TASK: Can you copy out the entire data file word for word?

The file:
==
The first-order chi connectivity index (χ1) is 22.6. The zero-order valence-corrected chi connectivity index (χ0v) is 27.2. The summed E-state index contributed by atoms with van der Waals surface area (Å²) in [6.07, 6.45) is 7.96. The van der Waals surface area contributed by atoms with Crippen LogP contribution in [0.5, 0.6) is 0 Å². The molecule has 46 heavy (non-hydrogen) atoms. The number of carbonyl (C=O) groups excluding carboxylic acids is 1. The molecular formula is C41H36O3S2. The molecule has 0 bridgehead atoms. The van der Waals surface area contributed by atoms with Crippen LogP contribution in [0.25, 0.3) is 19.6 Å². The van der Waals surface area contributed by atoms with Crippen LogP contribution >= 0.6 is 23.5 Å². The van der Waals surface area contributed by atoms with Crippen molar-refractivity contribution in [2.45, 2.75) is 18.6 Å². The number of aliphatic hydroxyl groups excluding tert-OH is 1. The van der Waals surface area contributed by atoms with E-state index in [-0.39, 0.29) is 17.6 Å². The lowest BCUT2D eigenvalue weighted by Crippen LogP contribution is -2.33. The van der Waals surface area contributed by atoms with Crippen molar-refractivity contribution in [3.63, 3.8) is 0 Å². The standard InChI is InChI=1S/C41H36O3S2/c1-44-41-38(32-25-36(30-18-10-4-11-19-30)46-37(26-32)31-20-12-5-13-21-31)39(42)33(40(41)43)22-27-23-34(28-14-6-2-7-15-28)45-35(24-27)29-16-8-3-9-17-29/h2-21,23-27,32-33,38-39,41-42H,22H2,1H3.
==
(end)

The first-order chi connectivity index (χ1) is 22.6. The zero-order valence-corrected chi connectivity index (χ0v) is 27.2. The summed E-state index contributed by atoms with van der Waals surface area (Å²) in [6.07, 6.45) is 7.96. The van der Waals surface area contributed by atoms with Crippen LogP contribution in [0.5, 0.6) is 0 Å². The molecule has 46 heavy (non-hydrogen) atoms. The number of carbonyl (C=O) groups excluding carboxylic acids is 1. The molecular formula is C41H36O3S2. The molecule has 0 bridgehead atoms. The van der Waals surface area contributed by atoms with Crippen LogP contribution in [0.25, 0.3) is 19.6 Å². The van der Waals surface area contributed by atoms with Crippen LogP contribution >= 0.6 is 23.5 Å². The van der Waals surface area contributed by atoms with Crippen molar-refractivity contribution in [2.45, 2.75) is 18.6 Å². The number of aliphatic hydroxyl groups excluding tert-OH is 1. The van der Waals surface area contributed by atoms with E-state index in [-0.39, 0.29) is 17.6 Å². The lowest BCUT2D eigenvalue weighted by Crippen LogP contribution is -2.33. The van der Waals surface area contributed by atoms with Crippen molar-refractivity contribution in [3.63, 3.8) is 0 Å². The standard InChI is InChI=1S/C41H36O3S2/c1-44-41-38(32-25-36(30-18-10-4-11-19-30)46-37(26-32)31-20-12-5-13-21-31)39(42)33(40(41)43)22-27-23-34(28-14-6-2-7-15-28)45-35(24-27)29-16-8-3-9-17-29/h2-21,23-27,32-33,38-39,41-42H,22H2,1H3.